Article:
We immediately cuffed him and I grabbed his weapon.  I noted that the man still had blood stains on his clothing.  The subject did not put up a fight and meekly walked to the police car.

It is not a good thing to have more than one prisoner in a vehicle at the same time.  But, we were going to have to put the bad guy in the back with the mental patient.  I wondered how this would work out.

The woman leaned away as far as the car door would allow.  “Who is this man?” she asked.  I couldn’t believe my partner’s answer, “Oh, this is a guy who killed someone in Galveston last night.”  She screamed, “I’m not going to ride with HIM..!”   The killer observed the mental patient,  “ Who the heck is that?” he asked.  “Oh, don’t mind her.  She is a mental patient we are taking to Jeff Davis.  She won’t hurt you”, replied my tactless partner.  “Well, I ain’t riding next to a crazy woman”, our prisoner yelled.  Things were about to get out of hand.

Suddenly a couple of patrol cars roared up to the scene.  They were a little late but could still be of use in this situation.  “Hey, you guys, we need a little help here”, I called out to them.  “Yeah, make yourself useful”, my partner added.  “You take the killer to the jail and we will continue our mission of getting this sweet lady to the hospital.”

So, with the situation calmed down, we resumed our trip to the hospital with our patient.  The last thing that she said to us was, “ I can’t believe you were going to make me sit next to a murderer.”  We were all three quiet the rest of the way.  But I was thinking to myself, “at least we got a murderer with a gun off the street, and much-needed mental health assistance to the woman.   Not a bad day after all.”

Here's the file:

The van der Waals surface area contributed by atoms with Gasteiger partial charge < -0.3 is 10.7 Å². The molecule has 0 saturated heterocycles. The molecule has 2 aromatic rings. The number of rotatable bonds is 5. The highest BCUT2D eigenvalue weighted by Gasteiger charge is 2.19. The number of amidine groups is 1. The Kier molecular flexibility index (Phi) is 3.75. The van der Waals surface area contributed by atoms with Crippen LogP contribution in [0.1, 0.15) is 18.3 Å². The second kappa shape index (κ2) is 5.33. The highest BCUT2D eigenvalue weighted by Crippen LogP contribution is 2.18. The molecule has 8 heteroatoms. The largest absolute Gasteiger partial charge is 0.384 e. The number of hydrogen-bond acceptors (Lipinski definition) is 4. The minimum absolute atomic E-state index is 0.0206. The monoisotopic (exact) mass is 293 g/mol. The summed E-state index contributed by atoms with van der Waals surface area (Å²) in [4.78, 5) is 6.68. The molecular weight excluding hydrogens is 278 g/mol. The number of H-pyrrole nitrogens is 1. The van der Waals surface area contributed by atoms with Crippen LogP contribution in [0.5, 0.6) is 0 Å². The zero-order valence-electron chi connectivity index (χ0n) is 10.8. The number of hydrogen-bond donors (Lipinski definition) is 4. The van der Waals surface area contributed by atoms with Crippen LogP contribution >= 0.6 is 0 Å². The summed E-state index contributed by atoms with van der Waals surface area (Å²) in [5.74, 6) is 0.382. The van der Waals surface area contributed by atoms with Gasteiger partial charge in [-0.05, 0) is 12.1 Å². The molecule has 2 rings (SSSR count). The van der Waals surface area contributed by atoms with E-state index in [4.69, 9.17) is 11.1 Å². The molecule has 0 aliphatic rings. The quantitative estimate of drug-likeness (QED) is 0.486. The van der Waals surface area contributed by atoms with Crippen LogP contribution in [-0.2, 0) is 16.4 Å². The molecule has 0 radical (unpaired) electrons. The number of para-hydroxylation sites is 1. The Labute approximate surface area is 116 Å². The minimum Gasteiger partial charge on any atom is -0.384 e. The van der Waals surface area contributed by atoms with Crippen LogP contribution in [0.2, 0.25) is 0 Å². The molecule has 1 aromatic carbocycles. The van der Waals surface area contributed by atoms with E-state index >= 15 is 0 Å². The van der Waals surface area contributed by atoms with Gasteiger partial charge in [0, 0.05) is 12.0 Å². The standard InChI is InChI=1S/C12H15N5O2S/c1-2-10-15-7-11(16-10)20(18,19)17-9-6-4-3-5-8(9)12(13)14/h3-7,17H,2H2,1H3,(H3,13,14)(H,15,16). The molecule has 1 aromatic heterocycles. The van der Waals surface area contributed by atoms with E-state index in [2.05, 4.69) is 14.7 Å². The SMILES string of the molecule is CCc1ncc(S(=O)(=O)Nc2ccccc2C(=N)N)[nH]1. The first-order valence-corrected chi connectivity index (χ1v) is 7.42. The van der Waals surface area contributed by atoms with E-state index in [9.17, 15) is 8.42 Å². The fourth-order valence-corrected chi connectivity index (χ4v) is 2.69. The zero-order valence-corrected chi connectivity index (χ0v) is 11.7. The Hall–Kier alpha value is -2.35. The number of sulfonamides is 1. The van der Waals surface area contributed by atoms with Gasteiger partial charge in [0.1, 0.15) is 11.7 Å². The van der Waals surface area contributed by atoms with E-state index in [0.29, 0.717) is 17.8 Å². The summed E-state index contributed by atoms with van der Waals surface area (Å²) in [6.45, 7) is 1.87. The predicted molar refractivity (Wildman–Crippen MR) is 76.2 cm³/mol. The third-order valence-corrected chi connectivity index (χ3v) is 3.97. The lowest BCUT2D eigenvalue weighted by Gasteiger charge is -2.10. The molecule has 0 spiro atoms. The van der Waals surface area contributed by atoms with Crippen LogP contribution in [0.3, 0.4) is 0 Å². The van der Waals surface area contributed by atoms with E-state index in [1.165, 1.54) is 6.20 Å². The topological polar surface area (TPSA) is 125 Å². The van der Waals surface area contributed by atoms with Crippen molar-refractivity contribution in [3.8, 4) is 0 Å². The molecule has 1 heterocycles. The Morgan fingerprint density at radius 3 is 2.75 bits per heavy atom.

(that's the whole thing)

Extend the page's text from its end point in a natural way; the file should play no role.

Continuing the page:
About the Author

Neal Murphy resides in his birthplace, San Augustine, Texas, with his wife Clara. He has two children, Kay Fatheree, a pastor’s wife now living in Abilene, Texas, and Douglas Murphy, a police officer in North Carolina, and has five grandchildren and two great-grandchildren. Neal earned a bachelor of business administration degree from Stephen F. Austin State University in Nacogdoches, Texas, and a master’s degree in insurance from the Insurance Institute of America. He also attended Baylor University in Waco, Texas, where he studied religion courses. He is a deacon at a Baptist Church, has taught Sunday school classes, and directed church choirs for many years. He began his writing in 2005, and many of his short stories about his life growing up in a small Texas town have been published in Reminisce Magazine, Good Old Days Magazine, Looking Back Magazine, and the Town Square Magazine. He had a story included in Memories of Mother, a book published by Xulon Press. Another story was published in the book Dear Old Golden School Days published by the DRG Publishing Group. He published a book, From the Heart of a Country Preacher, by Xulon Press in 2006. His second book entitled Those Were the Days was published by Xlibris Inc. in 2007. In 2008 he published another book, The Psalms—From the Heart of a Country Preacher, by Xlibris Inc. He is a founding member of the Deep East Texas Literary Guild of San Augustine, Texas, founded in 2009. He has weekly stories in the San Augustine Tribune and the Toledo Chronicle, an online newspaper. He has a monthly story in the Shelby County Today online newspaper.